6 Lifestyle Changes that can Help Prevent Cancer

Lady with healthy meal

If you pay attention to health and medical news, it may seem like nearly everything you do can cause cancer. But here’s the good news: there are many things you can do to help prevent cancer, too. A few lifestyle changes can make a big difference in your cancer risk. Since cancer is the second-leading cause of death in the United States (heart disease is #1), changing is worth the effort.

Change #1: Stop smoking. If you currently smoke, quitting is the #1 change you can make to prevent cancer. Nine out of ten cases of lung cancer are attributed to smoking or exposure to secondhand smoke. Cancer risks from tobacco use don’t stop with your lungs; tobacco use also increases your risk for cancers throughout the body. Chewing tobacco increases your risk for cancer of the oral cavity and esophagus, so switching from smoking to chewing tobacco is not a solution. Alternate forms of nicotine use such as vaping or e-cigarettes may be a short-term step to quitting, but, long-term use is NOT recommended.

We know quitting isn’t easy. Your doctor can help you kick the habit, and these tips from the American Lung Association can help, too.

Change #2: Eat a healthy diet. A healthy diet can bolster your immune system, helping to prevent cancer and a wide range of other conditions. Improve your diet by:

  • Eating more fruits and vegetables. Move away from the meat-as-centerpiece kind of meal and try to make vegetables the star. Current USDA MyPlate guidelines suggest filling half your plate with fruits and vegetables, a quarter with whole grains, and a quarter with protein.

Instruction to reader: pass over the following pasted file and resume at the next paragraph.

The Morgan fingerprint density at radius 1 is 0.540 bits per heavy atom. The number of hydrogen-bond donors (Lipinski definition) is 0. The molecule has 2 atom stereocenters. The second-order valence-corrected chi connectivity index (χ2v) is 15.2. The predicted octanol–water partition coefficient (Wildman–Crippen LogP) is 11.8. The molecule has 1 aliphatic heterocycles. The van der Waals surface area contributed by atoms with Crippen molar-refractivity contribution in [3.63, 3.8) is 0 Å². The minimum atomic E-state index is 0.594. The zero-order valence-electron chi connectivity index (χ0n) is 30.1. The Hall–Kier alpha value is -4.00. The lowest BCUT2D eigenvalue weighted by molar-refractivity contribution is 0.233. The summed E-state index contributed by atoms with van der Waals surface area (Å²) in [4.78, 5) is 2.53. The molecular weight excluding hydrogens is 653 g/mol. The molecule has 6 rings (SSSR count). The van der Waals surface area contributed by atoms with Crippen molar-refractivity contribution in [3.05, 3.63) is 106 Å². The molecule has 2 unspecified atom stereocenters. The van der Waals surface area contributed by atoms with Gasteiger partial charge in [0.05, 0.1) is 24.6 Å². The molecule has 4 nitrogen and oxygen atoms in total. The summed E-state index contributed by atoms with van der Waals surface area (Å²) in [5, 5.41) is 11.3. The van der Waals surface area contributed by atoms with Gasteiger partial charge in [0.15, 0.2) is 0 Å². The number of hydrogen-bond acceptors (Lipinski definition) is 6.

• Avoiding processed foods. Processed meats (like cold cuts and cured meats) have been linked to an increased risk of cancer. Instead try roasted turkey, cooked chicken breast, tuna fish, peanut butter or beans.
  • Choosing healthy fats. Extra-virgin olive oil, avocados and an assortment of nuts all provide healthy fats that may help lower your risk of both cancer and heart disease. Fish like salmon and tuna also provide healthy fats, so try to feature more fish and less red meat in your meals.

For more information and great recipes, visit the American Institute for Cancer Research website.

Change #3: Maintain a healthy weight. Obesity, defined as having a body mass index (BMI) of 30 or above, increases your risk for a wide range of conditions, including heart disease, cancer and diabetes. You can check your BMI on our chart. If you need to lose weight, consult your doctor for a recommendation of the right plan for you. If you are more than 80 pounds above your ideal weight, you may be a candidate for bariatric surgery.

Change #4: Exercise regularly. For the greatest health benefits, experts recommend 150 minutes per week of moderate aerobic activity (such as brisk walking), or 75 minutes per week of vigorous aerobic activity (such as running or aerobic dancing), or a combination of the two. If you’re not accustomed to exercising, start slow and gradually increase to that amount. A 2016 study by the American Cancer Society linked exercise with a lowered risk of 13 different types of cancer.

Change #5: If you drink alcohol, moderation is the key. Having more than one drink per day (two for men) is associated with a higher risk of several cancers, including breast, colon and liver cancers, and cancers of the mouth, throat and esophagus. The more you drink, the greater the risk.

Note: Serving sizes of common drinks include 12 ounces of beer, 8-9 ounces of malt liquor, 5 ounces of wine, and 1.5 ounces or a “shot” of 80 proof distilled spirits (liquor).

Change #6: Protect yourself from the sun. Prolonged, unprotected sun exposure increases your risk for skin cancer. Use a broad-spectrum sunscreen with an SPF of at least 30 and reapply frequently. Avoid the sun at midday when it’s strongest, and wear sunglasses and a hat with a brim.

Here’s the bonus: many of these changes that help prevent cancer will also improve your overall health and reduce the risk of other conditions like heart disease, diabetes, and hypertension. Choose one to start with and add others as you gain momentum. Every step forward is another step away from cancer.

Posted Date: 4/20/2020


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